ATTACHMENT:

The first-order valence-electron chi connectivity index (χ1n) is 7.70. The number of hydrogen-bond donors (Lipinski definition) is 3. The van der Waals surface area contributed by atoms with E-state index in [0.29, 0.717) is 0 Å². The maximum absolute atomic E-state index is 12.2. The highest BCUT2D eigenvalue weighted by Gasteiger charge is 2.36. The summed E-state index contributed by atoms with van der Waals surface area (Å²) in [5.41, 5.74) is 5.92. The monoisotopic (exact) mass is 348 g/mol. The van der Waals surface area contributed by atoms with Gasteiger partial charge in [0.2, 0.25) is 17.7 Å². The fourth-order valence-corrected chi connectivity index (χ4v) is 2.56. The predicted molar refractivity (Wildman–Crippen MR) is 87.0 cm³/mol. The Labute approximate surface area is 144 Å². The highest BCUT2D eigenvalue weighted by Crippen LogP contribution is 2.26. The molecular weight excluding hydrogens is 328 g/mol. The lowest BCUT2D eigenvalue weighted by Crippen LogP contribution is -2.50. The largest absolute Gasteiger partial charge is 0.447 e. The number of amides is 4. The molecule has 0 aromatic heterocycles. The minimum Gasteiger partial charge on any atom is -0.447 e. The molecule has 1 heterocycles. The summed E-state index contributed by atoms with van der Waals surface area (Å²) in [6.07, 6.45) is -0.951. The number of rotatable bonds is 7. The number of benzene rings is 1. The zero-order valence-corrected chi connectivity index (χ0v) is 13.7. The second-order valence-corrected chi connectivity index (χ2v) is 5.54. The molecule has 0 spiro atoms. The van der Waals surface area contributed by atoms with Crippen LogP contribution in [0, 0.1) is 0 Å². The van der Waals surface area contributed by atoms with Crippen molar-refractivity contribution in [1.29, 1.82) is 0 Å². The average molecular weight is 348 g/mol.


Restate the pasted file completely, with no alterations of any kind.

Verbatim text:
The first-order valence-electron chi connectivity index (χ1n) is 7.70. The number of hydrogen-bond donors (Lipinski definition) is 3. The van der Waals surface area contributed by atoms with E-state index in [0.29, 0.717) is 0 Å². The maximum absolute atomic E-state index is 12.2. The highest BCUT2D eigenvalue weighted by Gasteiger charge is 2.36. The summed E-state index contributed by atoms with van der Waals surface area (Å²) in [5.41, 5.74) is 5.92. The monoisotopic (exact) mass is 348 g/mol. The van der Waals surface area contributed by atoms with Gasteiger partial charge in [0.2, 0.25) is 17.7 Å². The fourth-order valence-corrected chi connectivity index (χ4v) is 2.56. The predicted molar refractivity (Wildman–Crippen MR) is 87.0 cm³/mol. The Labute approximate surface area is 144 Å². The highest BCUT2D eigenvalue weighted by Crippen LogP contribution is 2.26. The molecular weight excluding hydrogens is 328 g/mol. The lowest BCUT2D eigenvalue weighted by Crippen LogP contribution is -2.50. The largest absolute Gasteiger partial charge is 0.447 e. The number of amides is 4. The molecule has 0 aromatic heterocycles. The minimum Gasteiger partial charge on any atom is -0.447 e. The molecule has 1 heterocycles. The summed E-state index contributed by atoms with van der Waals surface area (Å²) in [6.07, 6.45) is -0.951. The number of rotatable bonds is 7. The number of benzene rings is 1. The zero-order valence-corrected chi connectivity index (χ0v) is 13.7. The second-order valence-corrected chi connectivity index (χ2v) is 5.54. The molecule has 0 spiro atoms. The van der Waals surface area contributed by atoms with Crippen LogP contribution in [0, 0.1) is 0 Å². The van der Waals surface area contributed by atoms with Crippen molar-refractivity contribution in [1.29, 1.82) is 0 Å². The average molecular weight is 348 g/mol.